According to the Department of Education, around 659,000 children attended school last Thursday, 6.9% of all pupils who normally attend.
This was the first week that schools in England began admitting children in nursery, Reception, Year 1 and Year 6 as part of a phased reopening as the coronavirus lockdown is eased.
This is an increase from 21 May, when approximately 244,000 (2.6%) were in school.
Schools have been shut in England since March because of the COVID-19 outbreak, although some remained open for vulnerable children and the children of key workers.
According to the Department for Education’s figures, 52% of education settings that normally accept at least one of these year groups were open to more children on 4 June.
The release of the figures comes as the government is expected to scrap plans for all pupils in England to return to primary school this term before the summer holidays.
Education Secretary Gavin Williamson will make a statement in the Commons shortly in which he is set to confirm the news.
Guidance on class sizes – which limits them to 15 pupils – and social distancing will not be changed, government sources have said.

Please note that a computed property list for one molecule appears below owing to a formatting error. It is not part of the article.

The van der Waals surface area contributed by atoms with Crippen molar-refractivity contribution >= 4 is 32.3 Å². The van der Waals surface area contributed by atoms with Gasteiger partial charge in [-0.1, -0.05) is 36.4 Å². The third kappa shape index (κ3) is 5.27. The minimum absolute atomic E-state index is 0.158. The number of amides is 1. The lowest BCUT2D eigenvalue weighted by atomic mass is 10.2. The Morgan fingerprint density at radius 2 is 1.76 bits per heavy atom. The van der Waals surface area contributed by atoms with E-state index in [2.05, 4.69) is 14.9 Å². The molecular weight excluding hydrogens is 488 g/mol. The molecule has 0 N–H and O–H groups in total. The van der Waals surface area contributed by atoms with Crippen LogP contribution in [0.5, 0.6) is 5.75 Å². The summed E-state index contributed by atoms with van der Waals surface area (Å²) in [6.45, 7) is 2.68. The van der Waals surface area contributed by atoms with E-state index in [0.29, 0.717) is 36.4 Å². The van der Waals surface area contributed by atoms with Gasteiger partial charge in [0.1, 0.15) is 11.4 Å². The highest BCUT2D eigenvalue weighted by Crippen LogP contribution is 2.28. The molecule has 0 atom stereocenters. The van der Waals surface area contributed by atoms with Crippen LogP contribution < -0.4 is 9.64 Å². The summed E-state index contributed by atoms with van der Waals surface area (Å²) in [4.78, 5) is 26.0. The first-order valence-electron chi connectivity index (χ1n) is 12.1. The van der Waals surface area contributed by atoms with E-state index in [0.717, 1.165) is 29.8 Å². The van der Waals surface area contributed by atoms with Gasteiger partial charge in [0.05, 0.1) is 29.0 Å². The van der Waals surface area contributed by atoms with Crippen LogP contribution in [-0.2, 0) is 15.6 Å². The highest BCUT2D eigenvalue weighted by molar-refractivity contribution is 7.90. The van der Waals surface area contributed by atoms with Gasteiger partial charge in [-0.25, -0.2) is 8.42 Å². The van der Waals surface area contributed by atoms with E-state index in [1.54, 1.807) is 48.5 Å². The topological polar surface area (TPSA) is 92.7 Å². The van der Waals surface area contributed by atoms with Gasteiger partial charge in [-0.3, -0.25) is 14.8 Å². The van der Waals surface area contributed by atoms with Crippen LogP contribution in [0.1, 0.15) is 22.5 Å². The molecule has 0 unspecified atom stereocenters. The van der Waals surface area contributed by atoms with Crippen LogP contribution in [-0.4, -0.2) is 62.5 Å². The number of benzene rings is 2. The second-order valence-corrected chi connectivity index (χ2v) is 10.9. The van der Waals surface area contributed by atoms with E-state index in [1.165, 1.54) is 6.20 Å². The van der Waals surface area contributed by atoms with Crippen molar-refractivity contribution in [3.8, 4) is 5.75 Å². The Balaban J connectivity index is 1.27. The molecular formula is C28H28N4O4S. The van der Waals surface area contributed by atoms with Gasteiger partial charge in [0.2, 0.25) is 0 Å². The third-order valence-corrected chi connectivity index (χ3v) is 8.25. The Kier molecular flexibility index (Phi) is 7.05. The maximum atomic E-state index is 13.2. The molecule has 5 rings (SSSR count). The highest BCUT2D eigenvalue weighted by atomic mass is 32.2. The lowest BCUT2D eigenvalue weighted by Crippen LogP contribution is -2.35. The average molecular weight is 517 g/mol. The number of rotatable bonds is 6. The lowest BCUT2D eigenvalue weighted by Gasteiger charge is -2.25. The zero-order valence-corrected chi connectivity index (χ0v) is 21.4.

Some schools have said they are already full and cannot accommodate more children.
They have said they are limited by classroom sizes, inadequate staff numbers and the requirement to observe social distancing.
However, schools may be able to allow in additional pupils from other year groups if they are able to do so within the rules.
Reacting to the latest figures, Mr Williamson said: “It is encouraging to see the majority of primary schools open their doors to more pupils, and almost double the number of children now attending early years settings.
“This is still a difficult time for families and many feel anxious about their children going back – but I can reassure families, and those working in education settings, that the welfare of children and staff will continue to be at the heart of all our decisions.
“Families should also be reassured by the incredible work teachers and support staff are doing to adapt their settings and routines, while making sure schools and nurseries remain as welcoming as they have always been.”